A common frustration with WCAG 2.1 is that it tends to be all or nothing; if color contrast on a specific web page doesn’t meet contrast guidelines between the text and background color, the website fails to have accessible color contrast. WCAG 3.0’s current draft offers an example of thresholds that can be used to categorize a site or application’s conformance to criteria when conducting testing. Below is the example threshold rubric presented in WCAG 3.0:
It’s important to note that some criteria will still be scored on a pass/fail basis. In these cases, the criteria in question will receive either 100% or 0% in order to work within the new rating system.
Framing a website’s accessibility for a specific category (visual, language & literacy, etc.) on a scale from “very poor” to “excellent” will assist web professionals in deciding which areas of a website need to be an immediate priority vs. a long-term goal when working on accessibility remediation. A site’s true accessibility standings can be difficult to grasp with WCAG 2.1 and, WCAG 3.0 intends to provide some context for what needs to be done to work toward a higher conformance level and rewards gradual improvement.
The public working draft of WCAG 3.0 was first made available on January 21, 2021. It is expected that this draft is the first of many drafts to come before the new guidelines are to be used as a standard for measuring web accessibility. So as of now, there isn’t a firm timeline on when users can expect WCAG 3.0 to be the standard.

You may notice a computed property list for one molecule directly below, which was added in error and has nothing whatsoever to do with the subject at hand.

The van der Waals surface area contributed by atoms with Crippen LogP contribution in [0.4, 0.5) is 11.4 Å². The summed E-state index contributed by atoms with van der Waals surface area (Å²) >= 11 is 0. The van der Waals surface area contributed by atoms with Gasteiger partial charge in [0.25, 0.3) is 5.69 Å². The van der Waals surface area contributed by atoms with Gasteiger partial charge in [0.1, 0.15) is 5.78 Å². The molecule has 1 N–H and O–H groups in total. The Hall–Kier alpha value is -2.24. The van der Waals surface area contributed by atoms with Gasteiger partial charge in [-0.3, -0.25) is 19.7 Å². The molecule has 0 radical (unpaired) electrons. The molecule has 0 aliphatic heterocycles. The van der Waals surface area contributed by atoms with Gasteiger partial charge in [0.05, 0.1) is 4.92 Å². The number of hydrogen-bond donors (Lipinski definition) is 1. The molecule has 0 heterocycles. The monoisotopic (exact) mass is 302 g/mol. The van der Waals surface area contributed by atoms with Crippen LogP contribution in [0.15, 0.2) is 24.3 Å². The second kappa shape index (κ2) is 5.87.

It’s important to note that when WCAG 3.0 is officially rolled out as a standard, it will not supersede any versions of WCAG 2, and WCAG 2 guidelines will not be deprecated for several years after WCAG 3.0 is officially finalized. There will be a period when web professionals and accessibility experts can choose either the current WCAG 2 version or WCAG 3.0 as a guide to measuring a website’s accessibility, similar to the way Google is currently providing Universal Analytics and the newer Analytics 4 as options to users.
If you’d like to stay updated on WCAG 3.0 as more drafts are released in the coming months and years, w3.org has an introductory page they update as WCAG 3.0 evolves and becomes more stable. We recommend looking to WCAG 3.0’s working drafts as a guideline for how your organization might measure accessibility in ways that make it easier to identify and remediate specific issues.
If the details of web accessibility feel overwhelming, you’re not alone. Feel free to contact us if you’re interested in an accessibility audit to ensure your site is meeting the needs of all your users.